Plaintiffs cite Johnson v. Nelson, supra, for the proposition that a Local need not submit itself to an improper decision by the International Union's Executive Board. But that argument presupposes a condition not present in the case at bar; to wit, an improper decision of the Executive Board. In the Johnson case, the Court based its decision in part on the fact "that International's eleventh-hour `policy' directive was not based upon union constitutional authority." 325 F.2d at 654. However, in the case at bar the action by the Federation is specifically provided for and sanctioned by the Constitution and has been held, supra, to be a proper exercise of that power. As such, the Johnson case is inapposite.
Thus, the Local officers, rather than breaching any fiduciary obligations, are in fact acting in conformity with the Local's Constitution and the overriding AFM Constitution.
The foregoing shall constitute the Findings of Fact and Conclusions of Law under Rule 52(a) of the Federal Rules of Civil Procedure.
An examination of the complaint reveals that the sole basis of the Court's jurisdiction is the allegation of a violation of Sections 501(a) (b) LMRDA. The very same jurisdictional allegation and operative facts formed the basis for the within motion for a preliminary injunction. It being the opinion of the Court that it does not have jurisdiction to dispose of the within motion, and it therefore appearing that the Court does not have jurisdiction of the subject matter in the complaint, the complaint is hereby dismissed on the Court's motion. See Mitchell v. Maurer, 293 U.S. 237, 244, 55 S.Ct. 162 (1934); Brewery Bottlers Drivers Union v. Int'l Bhd. of Teamsters, 202 F. Supp. 464 (E.D.N.Y. 1962); 1 Barron Holtzoff, § 21 at 91 (1960).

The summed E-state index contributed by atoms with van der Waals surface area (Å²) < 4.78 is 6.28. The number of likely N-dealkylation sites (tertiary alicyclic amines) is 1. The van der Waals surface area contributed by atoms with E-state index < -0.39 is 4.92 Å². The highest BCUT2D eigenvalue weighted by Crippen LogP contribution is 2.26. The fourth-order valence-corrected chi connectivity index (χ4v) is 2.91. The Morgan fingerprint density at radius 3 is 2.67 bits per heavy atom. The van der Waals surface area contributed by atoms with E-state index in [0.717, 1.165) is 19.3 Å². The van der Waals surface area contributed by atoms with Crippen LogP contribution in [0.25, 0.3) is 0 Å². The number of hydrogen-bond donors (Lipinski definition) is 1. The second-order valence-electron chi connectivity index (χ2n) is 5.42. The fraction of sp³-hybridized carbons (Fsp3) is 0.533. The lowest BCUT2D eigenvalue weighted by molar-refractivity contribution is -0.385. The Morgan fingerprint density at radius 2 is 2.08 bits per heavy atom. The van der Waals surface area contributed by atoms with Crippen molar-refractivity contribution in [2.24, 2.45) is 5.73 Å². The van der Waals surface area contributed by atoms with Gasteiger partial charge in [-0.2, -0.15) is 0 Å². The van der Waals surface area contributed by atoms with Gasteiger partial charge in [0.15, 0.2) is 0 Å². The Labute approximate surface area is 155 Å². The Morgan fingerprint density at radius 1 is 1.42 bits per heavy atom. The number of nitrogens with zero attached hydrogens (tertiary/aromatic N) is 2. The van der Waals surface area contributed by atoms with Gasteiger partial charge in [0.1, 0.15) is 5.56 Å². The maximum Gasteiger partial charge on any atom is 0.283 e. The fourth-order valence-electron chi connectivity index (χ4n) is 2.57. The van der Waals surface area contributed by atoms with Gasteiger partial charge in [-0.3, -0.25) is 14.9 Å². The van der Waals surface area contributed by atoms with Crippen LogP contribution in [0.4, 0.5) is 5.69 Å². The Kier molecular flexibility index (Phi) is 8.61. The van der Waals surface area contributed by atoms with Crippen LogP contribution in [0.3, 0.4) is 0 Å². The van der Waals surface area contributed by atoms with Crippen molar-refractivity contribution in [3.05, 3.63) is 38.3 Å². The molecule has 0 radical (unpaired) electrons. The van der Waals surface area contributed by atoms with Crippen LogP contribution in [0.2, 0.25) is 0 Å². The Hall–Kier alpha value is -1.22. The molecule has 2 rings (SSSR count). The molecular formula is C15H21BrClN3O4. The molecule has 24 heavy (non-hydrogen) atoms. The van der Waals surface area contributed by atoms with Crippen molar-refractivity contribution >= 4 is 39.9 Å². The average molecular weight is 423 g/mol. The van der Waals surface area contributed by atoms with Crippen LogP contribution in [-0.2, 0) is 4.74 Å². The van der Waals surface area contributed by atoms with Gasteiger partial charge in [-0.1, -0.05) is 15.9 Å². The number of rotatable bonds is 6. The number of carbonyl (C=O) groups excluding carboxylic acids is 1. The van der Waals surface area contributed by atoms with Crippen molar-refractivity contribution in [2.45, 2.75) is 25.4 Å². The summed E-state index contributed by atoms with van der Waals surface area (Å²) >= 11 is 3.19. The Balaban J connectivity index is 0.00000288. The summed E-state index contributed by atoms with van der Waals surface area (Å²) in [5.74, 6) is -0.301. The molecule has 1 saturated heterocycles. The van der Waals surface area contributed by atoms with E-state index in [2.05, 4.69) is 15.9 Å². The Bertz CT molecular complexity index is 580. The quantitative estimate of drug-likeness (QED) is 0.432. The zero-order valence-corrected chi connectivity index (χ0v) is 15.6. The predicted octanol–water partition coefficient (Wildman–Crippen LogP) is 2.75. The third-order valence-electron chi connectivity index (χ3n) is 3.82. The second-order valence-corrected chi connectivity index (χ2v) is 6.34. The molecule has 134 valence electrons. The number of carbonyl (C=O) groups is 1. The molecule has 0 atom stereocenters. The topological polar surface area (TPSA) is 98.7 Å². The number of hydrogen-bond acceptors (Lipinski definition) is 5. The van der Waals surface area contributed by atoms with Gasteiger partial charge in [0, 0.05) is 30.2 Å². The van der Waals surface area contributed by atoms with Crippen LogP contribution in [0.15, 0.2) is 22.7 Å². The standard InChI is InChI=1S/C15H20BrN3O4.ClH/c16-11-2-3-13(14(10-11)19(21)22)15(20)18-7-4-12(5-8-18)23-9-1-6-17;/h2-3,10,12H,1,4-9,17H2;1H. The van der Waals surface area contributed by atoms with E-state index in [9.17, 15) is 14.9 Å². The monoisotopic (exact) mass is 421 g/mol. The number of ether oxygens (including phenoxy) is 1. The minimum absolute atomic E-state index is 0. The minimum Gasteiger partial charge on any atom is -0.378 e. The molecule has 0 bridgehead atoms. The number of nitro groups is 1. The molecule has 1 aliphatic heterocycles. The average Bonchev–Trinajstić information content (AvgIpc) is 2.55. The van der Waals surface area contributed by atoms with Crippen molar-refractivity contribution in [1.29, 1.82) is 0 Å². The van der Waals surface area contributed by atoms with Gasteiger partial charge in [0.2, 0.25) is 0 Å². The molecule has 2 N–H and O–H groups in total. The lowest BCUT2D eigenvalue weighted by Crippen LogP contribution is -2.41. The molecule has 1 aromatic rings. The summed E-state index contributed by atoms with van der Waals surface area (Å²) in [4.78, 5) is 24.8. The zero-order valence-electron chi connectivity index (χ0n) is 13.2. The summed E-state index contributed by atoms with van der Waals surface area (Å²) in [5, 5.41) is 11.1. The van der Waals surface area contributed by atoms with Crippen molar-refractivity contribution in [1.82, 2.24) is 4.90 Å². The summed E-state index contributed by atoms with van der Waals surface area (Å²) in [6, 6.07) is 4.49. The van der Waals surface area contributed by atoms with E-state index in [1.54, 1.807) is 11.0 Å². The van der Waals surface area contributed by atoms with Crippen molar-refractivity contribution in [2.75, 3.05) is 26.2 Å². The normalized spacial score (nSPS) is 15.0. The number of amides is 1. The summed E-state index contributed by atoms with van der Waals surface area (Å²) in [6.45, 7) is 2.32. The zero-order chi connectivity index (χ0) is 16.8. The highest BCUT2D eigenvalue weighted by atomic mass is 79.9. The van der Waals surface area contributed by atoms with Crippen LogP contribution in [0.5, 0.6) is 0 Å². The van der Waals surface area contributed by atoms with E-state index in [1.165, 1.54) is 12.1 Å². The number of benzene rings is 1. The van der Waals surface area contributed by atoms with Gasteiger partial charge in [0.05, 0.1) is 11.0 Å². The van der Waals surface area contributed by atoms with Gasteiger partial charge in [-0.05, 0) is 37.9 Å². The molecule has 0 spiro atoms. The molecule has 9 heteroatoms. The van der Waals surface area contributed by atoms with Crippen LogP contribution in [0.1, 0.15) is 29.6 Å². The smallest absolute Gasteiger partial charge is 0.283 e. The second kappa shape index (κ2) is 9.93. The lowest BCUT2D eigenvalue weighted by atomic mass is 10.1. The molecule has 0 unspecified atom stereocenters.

Accordingly, as was the case in Guarnaccia v. Kenin, 64 Civ. 2291, supra, the injunction petitioned for will not be granted, and the complaint is hereby dismissed.
Settle orders on notice.